An exciting midsummer evening held this year, featuring the Baileys and Goldsmiths prize-winning, Man Booker-shortlisted author and patron Ali Smith, marked the launch of The National Centre for Writing. The organization is the center for literature and translation, set in the beautiful medieval Dragon Hall in the historic city center of Norwich. It is home to all things literary – various workshops are regularly held for novelists, poets, literary critics, playwrights, biographers, translators, and readers, ranging from students to professionals, from all over the world.
The National Center for Writing is, as the name may suggest, a well-known place to storytellers, with patrons such as Margaret Atwood, Elif Şafak, J.M. Coetzee, and Sarah Perry, amongst other acclaimed writers. Despite the launch of The National Centre for Writing taking place in the summer of 2018, the organization actually dates back to the early 2000’s, and was initially run by a small team that consisted of only three members. During these years, it grew to become the organization known internationally as Writer’s Centre Norwich (WCN).
A lot took place before the Writer’s Centre Norwich became The National Centre for Writing: In 2012, The organization succeeded in making Norwich the first UNESCO city of literature in England. UNESCO is the United Nations Educational, Scientific and Cultural Organization, which strives to create a peaceful environment worldwide by promoting education, culture, and scientific innovation. Writer’s Centre introduced creative programmes across Norfolk, with the aim to help people discover, share, and pursue their passion in reading and writing, both in schools and in the general community.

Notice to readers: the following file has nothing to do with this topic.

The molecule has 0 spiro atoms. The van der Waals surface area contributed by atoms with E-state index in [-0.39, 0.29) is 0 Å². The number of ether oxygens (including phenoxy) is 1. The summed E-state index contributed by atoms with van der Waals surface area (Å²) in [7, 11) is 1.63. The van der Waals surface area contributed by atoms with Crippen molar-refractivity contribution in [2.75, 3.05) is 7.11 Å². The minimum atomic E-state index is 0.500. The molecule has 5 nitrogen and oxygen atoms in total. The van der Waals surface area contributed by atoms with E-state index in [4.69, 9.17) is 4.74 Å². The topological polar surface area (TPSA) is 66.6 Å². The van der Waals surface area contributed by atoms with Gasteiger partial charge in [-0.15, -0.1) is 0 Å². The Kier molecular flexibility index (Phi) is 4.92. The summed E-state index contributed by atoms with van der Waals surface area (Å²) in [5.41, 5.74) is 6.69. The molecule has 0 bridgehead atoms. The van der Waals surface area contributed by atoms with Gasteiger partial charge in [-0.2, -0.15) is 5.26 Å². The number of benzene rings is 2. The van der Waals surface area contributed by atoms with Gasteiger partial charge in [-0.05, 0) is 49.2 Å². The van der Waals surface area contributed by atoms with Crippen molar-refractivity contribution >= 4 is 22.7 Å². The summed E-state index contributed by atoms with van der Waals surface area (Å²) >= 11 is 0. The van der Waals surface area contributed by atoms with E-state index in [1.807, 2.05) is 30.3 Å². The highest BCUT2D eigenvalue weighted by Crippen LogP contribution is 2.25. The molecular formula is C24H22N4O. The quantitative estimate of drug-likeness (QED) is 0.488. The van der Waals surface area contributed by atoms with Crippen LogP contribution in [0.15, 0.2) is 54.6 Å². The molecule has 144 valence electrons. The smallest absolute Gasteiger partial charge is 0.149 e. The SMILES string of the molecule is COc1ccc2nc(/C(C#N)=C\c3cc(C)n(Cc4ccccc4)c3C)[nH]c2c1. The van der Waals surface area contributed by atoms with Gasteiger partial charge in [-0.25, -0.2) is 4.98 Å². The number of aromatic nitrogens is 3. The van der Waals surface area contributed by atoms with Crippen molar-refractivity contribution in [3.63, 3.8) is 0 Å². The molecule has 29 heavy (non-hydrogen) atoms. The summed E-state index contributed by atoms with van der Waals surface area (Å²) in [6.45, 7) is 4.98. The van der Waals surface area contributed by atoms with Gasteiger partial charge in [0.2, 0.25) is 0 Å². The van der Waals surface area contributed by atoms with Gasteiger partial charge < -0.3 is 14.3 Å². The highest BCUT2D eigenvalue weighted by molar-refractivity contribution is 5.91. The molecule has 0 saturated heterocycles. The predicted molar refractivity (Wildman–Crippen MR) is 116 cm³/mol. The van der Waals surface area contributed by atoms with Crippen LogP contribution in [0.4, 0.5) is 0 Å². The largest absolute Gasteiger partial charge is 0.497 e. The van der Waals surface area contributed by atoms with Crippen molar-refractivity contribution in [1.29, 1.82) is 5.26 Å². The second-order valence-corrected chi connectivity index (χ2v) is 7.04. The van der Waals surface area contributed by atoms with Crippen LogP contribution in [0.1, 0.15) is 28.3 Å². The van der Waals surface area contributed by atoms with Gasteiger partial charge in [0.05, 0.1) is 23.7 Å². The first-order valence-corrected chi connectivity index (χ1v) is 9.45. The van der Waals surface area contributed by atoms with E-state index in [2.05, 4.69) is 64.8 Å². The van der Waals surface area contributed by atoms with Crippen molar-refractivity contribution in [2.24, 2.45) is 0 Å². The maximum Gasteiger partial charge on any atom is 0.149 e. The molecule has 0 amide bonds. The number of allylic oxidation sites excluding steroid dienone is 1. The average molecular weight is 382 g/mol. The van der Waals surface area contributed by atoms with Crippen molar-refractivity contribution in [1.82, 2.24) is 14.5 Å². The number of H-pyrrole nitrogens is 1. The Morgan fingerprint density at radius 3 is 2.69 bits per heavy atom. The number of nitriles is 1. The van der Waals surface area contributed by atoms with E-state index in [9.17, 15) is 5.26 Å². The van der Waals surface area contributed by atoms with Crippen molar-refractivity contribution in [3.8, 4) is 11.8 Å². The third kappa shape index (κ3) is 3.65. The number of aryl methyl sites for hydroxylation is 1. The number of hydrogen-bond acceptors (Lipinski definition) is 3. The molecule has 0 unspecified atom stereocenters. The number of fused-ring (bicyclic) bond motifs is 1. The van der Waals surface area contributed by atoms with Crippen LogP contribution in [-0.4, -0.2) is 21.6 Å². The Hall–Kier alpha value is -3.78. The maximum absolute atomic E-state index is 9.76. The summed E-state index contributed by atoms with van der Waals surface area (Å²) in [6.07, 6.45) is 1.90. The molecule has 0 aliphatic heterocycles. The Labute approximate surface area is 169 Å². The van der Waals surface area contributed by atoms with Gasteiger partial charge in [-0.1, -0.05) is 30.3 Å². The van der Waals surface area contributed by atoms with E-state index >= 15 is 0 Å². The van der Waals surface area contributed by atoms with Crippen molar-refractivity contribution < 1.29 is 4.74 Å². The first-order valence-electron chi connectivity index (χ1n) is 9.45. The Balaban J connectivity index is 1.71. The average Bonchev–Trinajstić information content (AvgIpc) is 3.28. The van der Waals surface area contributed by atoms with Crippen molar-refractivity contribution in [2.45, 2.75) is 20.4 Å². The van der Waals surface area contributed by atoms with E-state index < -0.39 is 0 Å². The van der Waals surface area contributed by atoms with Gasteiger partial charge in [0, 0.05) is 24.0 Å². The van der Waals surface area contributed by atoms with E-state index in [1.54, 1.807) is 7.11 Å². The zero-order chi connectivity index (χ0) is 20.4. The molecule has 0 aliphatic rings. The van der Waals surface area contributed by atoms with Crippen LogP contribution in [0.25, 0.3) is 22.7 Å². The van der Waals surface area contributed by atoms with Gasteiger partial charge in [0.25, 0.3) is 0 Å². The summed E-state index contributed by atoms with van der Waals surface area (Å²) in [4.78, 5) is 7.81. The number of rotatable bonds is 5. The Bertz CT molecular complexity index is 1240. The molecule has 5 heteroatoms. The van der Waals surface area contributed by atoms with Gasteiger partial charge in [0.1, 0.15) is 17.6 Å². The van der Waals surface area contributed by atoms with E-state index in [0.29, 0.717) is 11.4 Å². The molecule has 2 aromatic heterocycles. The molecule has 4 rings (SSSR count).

Many of these programs involve school students, visiting writers, WCN staff, as well as university students, fostering a sense of community through passionate creativity and a shared interest in literature. University students across all levels have the opportunity to volunteer as Creative Leaders, participating in programmes such as Children’s City of Literature, Saturday Club, and UNESCO’S Young Ambassador’s program. The Creative Leaders’ roles are many, and vary from facilitating creative writing workshops, judging The Young Norfolk Writing Competition, to mentoring the Young Ambassadors, and even escorting Saturday Club students to London to exhibit their work in Somerset House.
Several of the programmes have been carried out in schools, at UEA bookable rooms, or, in the case of the writing competition, in venues across Norwich. Dragon Hall has been in renovation since 2017. Now, following the relaunch of WCN as the National Centre for Writing, the organization offers a brand-new education space where workshops can be run for children and young adults.In addition to this education space, other significant physical extensions have been made to Dragon Hall, which now has a newly constructed, fully accessible south wing. Since its relaunch, the former WCN, now NCW, enables people to experiment with their writing in a space which offers them both the financial, physical, and creative resources. The newly built ‘Writer’s Cottage’- part of the south wing- welcomes writers to reside in Dragon Hall. Currently, NCW is home to fifteen writers – a number that we can only expect to rise.
Dragon Hall is now a space that can host events and workshops representative of the scale of its projects. The changes that the current National Centre for Writing has undergone enables its significant creative presence in the literary community to be reflected in a physical space with a greater capacity for bringing writers and readers together. In a recent podcast with Simon Jones, Chief Executive Chris Gribble outlines his sentiments regarding the re-launch:
‘The changing of the name sort of feels like it’s catching up with what we’ve been doing… really building up the programme, and the size of the programme, and the staff, and the ambition, and the range, and the quality of the work, and the partnerships, and how it feels like the National Centre for Writing sort of matches that scope and ambition’
The major changes undergone by The National Centre for Writing make it a truly innovative venue of storytelling, and we can only wait with anticipation for announcements of exciting projects and events that will be introduced during the coming academic year.